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Valuation of Restricted Shares by Conflicting Shareholders in the Split Share Structure Reform

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Original languageEnglish
Pages (from-to)1-25
Number of pages42
JournalEuropean Journal of Finance
Early online date6 Jun 2012
DOIs
StatePublished - 2012

Abstract

The recent Split Share Structure Reform launched by the government in the Chinese stock market terminates trading constraints on restricted shares. In exchange for the consent of freely-traded shareholders, restricted shareholders offer them consideration mainly in the form of restricted shares. We estimate the implied discount of restricted shares as 38.22% on average, which is in line with the empirical and theoretical findings in the literature suggesting that the consideration is not systematically underpaid and reform is fair at the market level. At the firm level, however, freely-traded shareholders receive less consideration when their bargaining power is weaker. The impact of state shareholders on the size of consideration has been found to be non-monotonic. Consistent with the literature that state shareholders exaggerate agency problem, they tend to exploit freely-traded shareholders by offering less consideration when the latter’s bargaining power is weaker. Meanwhile, state shareholders are under political pressure to accomplish the reform as quickly as possible and to set a good example for other firms. They therefore refrain from offering underpaid consideration when their freely-traded counterparts have strong bargaining power and are more capable of rejecting unfair schemes and substantially delaying the reform progress.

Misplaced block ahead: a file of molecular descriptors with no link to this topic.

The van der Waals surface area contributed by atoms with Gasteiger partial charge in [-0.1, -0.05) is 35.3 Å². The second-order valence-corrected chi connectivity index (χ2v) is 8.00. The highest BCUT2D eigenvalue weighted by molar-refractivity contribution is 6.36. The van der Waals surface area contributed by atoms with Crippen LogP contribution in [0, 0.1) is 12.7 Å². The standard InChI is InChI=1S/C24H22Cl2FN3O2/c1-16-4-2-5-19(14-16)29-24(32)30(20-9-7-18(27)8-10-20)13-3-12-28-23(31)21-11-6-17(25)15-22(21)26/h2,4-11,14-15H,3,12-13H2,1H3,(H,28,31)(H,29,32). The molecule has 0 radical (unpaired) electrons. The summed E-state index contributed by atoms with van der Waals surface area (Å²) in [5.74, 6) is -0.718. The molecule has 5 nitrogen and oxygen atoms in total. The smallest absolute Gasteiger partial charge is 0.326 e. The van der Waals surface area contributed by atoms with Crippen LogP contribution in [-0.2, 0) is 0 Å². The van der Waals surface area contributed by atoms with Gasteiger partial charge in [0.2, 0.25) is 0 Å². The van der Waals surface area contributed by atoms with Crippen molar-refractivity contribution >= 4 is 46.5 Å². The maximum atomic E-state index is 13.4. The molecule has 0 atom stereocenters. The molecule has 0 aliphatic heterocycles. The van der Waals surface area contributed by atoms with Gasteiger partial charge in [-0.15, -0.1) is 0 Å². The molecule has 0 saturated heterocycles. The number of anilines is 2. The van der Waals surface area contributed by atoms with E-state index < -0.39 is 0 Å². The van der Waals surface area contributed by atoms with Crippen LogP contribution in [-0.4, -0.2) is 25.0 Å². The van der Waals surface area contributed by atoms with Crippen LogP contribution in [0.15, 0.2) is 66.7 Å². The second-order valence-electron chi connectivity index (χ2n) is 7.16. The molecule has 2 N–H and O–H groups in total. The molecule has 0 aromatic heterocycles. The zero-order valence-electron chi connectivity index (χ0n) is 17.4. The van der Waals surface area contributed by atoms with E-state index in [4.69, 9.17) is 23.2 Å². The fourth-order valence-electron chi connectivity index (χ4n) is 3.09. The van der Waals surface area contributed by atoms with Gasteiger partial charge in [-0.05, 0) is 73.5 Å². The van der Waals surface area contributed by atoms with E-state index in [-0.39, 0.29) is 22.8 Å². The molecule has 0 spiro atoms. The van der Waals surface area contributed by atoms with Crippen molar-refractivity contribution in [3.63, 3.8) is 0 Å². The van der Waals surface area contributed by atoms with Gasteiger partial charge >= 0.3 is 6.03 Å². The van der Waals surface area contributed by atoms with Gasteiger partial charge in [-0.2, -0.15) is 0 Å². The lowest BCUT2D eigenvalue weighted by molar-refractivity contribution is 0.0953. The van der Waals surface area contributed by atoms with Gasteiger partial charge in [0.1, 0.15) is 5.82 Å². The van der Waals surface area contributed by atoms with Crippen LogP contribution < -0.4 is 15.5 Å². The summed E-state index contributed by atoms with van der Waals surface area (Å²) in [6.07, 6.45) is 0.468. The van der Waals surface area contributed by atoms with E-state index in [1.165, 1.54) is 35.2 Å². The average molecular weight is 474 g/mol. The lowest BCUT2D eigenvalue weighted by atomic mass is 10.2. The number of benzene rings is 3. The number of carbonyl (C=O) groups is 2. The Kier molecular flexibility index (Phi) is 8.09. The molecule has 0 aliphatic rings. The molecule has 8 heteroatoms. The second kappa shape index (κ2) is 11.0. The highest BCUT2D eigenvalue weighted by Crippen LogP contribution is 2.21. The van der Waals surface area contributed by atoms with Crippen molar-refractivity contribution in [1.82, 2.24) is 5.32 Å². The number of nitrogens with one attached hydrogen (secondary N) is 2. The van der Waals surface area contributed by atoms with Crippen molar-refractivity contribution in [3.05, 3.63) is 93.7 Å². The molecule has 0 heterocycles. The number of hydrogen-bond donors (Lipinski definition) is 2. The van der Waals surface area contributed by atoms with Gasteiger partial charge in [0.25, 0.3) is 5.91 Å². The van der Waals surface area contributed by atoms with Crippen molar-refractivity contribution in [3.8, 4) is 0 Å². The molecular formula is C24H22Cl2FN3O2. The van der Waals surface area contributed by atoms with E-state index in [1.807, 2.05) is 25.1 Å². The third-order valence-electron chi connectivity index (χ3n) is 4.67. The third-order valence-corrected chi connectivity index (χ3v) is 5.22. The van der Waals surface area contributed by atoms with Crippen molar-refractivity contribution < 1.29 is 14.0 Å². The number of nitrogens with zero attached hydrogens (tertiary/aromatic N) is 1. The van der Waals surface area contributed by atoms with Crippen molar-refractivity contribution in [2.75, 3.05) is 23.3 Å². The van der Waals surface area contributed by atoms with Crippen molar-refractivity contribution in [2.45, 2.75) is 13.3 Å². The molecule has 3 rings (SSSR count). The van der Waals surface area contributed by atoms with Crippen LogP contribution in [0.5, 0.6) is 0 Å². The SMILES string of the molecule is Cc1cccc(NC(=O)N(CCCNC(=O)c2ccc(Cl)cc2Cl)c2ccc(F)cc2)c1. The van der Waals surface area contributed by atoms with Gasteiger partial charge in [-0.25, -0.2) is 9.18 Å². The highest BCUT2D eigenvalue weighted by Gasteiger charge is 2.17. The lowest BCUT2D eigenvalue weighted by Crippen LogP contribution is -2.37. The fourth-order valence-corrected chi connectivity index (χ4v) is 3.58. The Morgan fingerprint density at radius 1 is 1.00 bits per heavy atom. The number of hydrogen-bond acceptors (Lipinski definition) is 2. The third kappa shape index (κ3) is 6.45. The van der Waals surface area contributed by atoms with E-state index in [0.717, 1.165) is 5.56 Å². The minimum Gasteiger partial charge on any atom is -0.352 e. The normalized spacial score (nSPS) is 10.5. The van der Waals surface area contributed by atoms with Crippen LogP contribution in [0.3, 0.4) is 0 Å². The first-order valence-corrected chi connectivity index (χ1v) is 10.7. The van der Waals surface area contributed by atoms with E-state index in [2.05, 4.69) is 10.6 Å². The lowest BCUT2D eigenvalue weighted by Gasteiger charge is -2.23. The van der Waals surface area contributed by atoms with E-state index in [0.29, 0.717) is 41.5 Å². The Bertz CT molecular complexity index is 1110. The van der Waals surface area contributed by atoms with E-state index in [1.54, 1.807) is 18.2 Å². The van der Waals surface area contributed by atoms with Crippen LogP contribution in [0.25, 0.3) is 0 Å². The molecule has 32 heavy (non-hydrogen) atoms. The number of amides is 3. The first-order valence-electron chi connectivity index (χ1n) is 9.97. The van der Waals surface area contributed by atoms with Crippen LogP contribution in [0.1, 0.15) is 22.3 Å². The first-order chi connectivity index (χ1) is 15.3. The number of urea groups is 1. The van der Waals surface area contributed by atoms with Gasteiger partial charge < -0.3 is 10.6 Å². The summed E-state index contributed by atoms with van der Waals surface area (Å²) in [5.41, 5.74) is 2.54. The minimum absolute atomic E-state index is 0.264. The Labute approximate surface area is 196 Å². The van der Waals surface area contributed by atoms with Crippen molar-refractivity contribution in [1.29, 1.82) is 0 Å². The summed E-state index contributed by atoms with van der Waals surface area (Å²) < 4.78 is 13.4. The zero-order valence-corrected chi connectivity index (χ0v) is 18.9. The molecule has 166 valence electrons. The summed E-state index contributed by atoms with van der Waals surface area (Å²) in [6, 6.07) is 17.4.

Research areas

  • restricted share, state ownership, bargaining power

ID: 4420486